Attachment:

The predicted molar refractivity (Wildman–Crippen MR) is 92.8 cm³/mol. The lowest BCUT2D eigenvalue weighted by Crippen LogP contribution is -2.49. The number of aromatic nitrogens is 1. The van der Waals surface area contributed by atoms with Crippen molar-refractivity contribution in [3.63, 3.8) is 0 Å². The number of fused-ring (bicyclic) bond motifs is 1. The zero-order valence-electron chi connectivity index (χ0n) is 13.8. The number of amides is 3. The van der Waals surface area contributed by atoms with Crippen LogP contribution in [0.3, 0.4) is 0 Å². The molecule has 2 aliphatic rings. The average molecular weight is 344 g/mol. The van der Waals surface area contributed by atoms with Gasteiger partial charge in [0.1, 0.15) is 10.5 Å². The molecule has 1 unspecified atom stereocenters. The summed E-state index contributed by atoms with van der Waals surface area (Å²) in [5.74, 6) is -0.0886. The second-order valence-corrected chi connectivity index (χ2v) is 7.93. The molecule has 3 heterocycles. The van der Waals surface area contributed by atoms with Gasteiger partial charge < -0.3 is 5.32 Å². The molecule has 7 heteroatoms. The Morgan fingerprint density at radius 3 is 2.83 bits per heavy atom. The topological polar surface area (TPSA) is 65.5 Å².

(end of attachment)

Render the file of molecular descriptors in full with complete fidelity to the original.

The predicted molar refractivity (Wildman–Crippen MR) is 92.8 cm³/mol. The lowest BCUT2D eigenvalue weighted by Crippen LogP contribution is -2.49. The number of aromatic nitrogens is 1. The van der Waals surface area contributed by atoms with Crippen molar-refractivity contribution in [3.63, 3.8) is 0 Å². The number of fused-ring (bicyclic) bond motifs is 1. The zero-order valence-electron chi connectivity index (χ0n) is 13.8. The number of amides is 3. The van der Waals surface area contributed by atoms with Crippen LogP contribution in [0.3, 0.4) is 0 Å². The molecule has 2 aliphatic rings. The average molecular weight is 344 g/mol. The van der Waals surface area contributed by atoms with Gasteiger partial charge in [0.1, 0.15) is 10.5 Å². The molecule has 1 unspecified atom stereocenters. The summed E-state index contributed by atoms with van der Waals surface area (Å²) in [5.74, 6) is -0.0886. The second-order valence-corrected chi connectivity index (χ2v) is 7.93. The molecule has 3 heterocycles. The van der Waals surface area contributed by atoms with Gasteiger partial charge < -0.3 is 5.32 Å². The molecule has 7 heteroatoms. The Morgan fingerprint density at radius 3 is 2.83 bits per heavy atom. The topological polar surface area (TPSA) is 65.5 Å².